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An interesting artilce from the Financial Post:

 

According to Statistics Canada, about one-quarter of Canadians are spending too much on housing costs. “Too much” is defined by Canada Mortgage and Housing Corporation (CMHC) as 30% or more of household income. Are you house rich and cash poor?

 

First off, it’s important to understand what CMHC’s “household income” refers to in order to measure if you are over or under the suggested 30% threshold. They define household income as pre-tax household income, which is a questionable metric due to our tax code.

 

We have a graduated tax system in Canada where every taxpayer files their own tax return, so there can be a big difference in after-tax income between two households with identical household incomes. A household where two people are earning $50,000 each in Ontario, for example, has after-tax income of about $75,840. A household where one person is earning $100,000 – the same gross income as the $50,000 times 2 household – has only $69,841 of after-tax income. That’s a difference of about 8%, so not immaterial.

 

What are “housing costs”? According to CMHC, these costs include rent and utilities for renters. For homeowners, included are mortgage payments, property taxes, condo fees and utilities.

 

Several factors are ignored by the 30% rule of thumb. What if a couple has two cars and they drive long distances to work, so transportation costs are higher than a couple with no cars? What if they have kids? They’re not cheap either.

 

Continue reading here.

 

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Honey Stop The Car!

I've listed a great home for a great price in a high desired area of West Abbotsford's "Country Lane Estates"!

 

It is a bright Southern facing home with 3 bedrooms, 2 baths, and a wonderful family room.  It also has a good size formal living and dining room.  This is a family oriented complex so it allows you to feel safe while rasing your family there.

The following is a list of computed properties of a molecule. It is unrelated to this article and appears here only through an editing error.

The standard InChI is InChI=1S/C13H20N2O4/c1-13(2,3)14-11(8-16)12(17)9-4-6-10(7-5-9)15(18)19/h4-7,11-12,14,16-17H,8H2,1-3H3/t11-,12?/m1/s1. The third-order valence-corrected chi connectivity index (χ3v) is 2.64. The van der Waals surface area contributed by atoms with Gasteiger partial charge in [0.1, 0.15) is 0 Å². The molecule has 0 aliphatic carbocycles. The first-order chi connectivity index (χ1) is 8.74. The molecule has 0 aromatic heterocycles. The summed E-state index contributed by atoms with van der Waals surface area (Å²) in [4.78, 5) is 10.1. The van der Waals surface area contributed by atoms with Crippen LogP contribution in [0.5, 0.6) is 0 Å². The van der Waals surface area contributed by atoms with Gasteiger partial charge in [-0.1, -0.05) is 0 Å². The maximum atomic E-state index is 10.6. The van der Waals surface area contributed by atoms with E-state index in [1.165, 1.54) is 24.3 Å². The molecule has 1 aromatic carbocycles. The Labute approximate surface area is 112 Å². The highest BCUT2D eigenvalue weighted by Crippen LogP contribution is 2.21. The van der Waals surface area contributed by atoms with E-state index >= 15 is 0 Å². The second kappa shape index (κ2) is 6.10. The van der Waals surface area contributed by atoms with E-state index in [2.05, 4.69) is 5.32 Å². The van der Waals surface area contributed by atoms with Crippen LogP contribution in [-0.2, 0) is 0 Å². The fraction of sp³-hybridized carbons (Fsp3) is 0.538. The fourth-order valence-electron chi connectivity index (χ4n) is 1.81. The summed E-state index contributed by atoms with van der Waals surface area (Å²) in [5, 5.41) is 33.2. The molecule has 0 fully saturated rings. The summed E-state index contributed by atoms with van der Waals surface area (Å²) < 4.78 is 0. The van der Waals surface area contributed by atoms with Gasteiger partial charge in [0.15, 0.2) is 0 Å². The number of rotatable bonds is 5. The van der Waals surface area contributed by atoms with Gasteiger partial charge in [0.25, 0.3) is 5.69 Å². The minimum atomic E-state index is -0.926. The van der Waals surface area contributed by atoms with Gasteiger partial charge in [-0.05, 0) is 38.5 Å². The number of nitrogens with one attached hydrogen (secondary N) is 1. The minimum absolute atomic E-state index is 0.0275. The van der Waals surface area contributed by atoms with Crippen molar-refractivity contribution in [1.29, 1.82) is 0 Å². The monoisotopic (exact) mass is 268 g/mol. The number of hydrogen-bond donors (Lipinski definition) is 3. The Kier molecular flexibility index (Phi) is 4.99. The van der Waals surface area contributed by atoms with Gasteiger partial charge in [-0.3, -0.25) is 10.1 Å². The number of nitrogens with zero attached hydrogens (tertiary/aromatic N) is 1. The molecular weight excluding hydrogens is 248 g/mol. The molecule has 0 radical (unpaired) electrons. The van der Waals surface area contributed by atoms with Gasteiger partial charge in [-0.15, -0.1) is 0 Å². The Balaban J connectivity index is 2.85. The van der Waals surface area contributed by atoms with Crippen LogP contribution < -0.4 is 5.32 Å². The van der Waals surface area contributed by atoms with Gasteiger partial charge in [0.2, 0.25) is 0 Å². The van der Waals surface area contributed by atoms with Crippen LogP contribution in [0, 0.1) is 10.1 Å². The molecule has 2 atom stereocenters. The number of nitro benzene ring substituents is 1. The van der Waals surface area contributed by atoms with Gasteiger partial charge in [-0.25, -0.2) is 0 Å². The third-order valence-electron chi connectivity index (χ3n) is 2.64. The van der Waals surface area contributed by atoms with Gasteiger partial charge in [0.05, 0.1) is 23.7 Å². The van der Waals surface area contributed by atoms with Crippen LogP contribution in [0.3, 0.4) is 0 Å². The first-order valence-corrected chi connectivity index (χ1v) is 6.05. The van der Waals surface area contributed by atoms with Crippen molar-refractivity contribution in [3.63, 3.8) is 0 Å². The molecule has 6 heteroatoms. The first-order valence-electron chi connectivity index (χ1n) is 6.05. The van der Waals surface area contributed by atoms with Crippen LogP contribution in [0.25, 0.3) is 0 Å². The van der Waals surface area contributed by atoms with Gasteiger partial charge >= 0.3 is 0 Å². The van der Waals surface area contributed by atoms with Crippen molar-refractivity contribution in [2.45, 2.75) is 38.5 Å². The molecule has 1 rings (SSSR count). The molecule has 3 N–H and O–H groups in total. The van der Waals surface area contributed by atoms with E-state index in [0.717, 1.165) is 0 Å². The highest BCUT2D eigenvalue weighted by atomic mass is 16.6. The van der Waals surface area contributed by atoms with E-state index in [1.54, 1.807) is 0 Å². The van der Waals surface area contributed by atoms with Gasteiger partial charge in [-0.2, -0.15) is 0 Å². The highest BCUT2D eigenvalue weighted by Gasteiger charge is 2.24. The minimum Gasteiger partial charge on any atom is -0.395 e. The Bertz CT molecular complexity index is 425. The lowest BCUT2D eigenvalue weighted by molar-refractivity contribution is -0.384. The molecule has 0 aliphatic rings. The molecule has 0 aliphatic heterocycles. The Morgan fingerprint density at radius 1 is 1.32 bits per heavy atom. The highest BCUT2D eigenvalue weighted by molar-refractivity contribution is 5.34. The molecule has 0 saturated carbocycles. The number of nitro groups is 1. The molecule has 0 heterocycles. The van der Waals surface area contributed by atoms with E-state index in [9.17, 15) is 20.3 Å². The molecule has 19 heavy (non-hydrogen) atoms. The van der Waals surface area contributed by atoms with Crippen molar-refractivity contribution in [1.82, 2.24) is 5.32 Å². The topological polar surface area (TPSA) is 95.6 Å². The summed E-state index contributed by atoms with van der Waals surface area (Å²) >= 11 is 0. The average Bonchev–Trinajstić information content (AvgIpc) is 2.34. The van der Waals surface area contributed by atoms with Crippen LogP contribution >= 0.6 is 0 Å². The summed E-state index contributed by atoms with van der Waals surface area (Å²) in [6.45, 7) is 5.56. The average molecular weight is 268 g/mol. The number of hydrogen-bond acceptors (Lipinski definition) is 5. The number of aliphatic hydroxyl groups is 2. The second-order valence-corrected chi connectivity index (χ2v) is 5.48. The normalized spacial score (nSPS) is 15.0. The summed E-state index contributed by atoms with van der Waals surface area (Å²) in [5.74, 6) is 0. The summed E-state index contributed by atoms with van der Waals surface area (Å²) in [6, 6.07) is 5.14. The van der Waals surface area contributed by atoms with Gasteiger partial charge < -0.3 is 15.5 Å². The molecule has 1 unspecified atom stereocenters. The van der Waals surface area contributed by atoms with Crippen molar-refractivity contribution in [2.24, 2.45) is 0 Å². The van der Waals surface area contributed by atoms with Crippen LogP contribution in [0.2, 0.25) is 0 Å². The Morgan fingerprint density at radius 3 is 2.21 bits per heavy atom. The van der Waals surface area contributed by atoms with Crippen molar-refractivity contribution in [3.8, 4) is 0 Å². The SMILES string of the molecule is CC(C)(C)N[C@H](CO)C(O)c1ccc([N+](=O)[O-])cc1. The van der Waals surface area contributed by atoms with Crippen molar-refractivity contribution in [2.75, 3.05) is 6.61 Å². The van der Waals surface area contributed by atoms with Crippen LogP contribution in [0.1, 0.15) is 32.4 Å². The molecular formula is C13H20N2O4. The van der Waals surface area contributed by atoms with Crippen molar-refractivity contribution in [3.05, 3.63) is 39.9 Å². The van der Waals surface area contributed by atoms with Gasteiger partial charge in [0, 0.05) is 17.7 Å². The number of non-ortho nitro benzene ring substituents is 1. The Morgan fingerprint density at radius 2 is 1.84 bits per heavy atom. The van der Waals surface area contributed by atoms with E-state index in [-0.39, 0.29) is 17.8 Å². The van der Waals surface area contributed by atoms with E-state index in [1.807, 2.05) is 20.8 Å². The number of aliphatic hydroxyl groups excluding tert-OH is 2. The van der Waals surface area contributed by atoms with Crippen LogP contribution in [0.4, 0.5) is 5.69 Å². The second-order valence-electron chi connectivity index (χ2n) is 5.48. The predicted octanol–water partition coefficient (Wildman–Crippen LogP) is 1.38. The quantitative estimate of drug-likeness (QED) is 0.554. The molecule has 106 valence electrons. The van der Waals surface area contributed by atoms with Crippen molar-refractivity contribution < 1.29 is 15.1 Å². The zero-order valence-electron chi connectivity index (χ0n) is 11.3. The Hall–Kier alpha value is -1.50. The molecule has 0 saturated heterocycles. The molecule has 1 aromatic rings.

It is located near all levels of schools (elementary, middle and secondary); has easy freeway access and is close to the brand new High Street shopping mall and bus route.

 

This home comes with 3 parking spots plus plenty of vistor parking.  Unfortunately no rentals allowed, however pets allowed with restriciton.

 

We would love to work with you call today for your personal tour.

 

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How often do you unplug?  I came across this great post today that I wanted to share with you.  Being "plugged in" is so prevelant in our society today, and unplugging is becoming more and more important than ever.

 

"The average person checks his or her smartphone approximately 150 times in 16 hours. A one-day digital detox made one man realize just how important it is to unplug.
 
The average person will make, receive or avoid 22 phone calls and send 23 text messages in a given day. Things have gotten so bad that we now check or use our phones at dinner, in the bathroom, while driving, at the movies and in bed.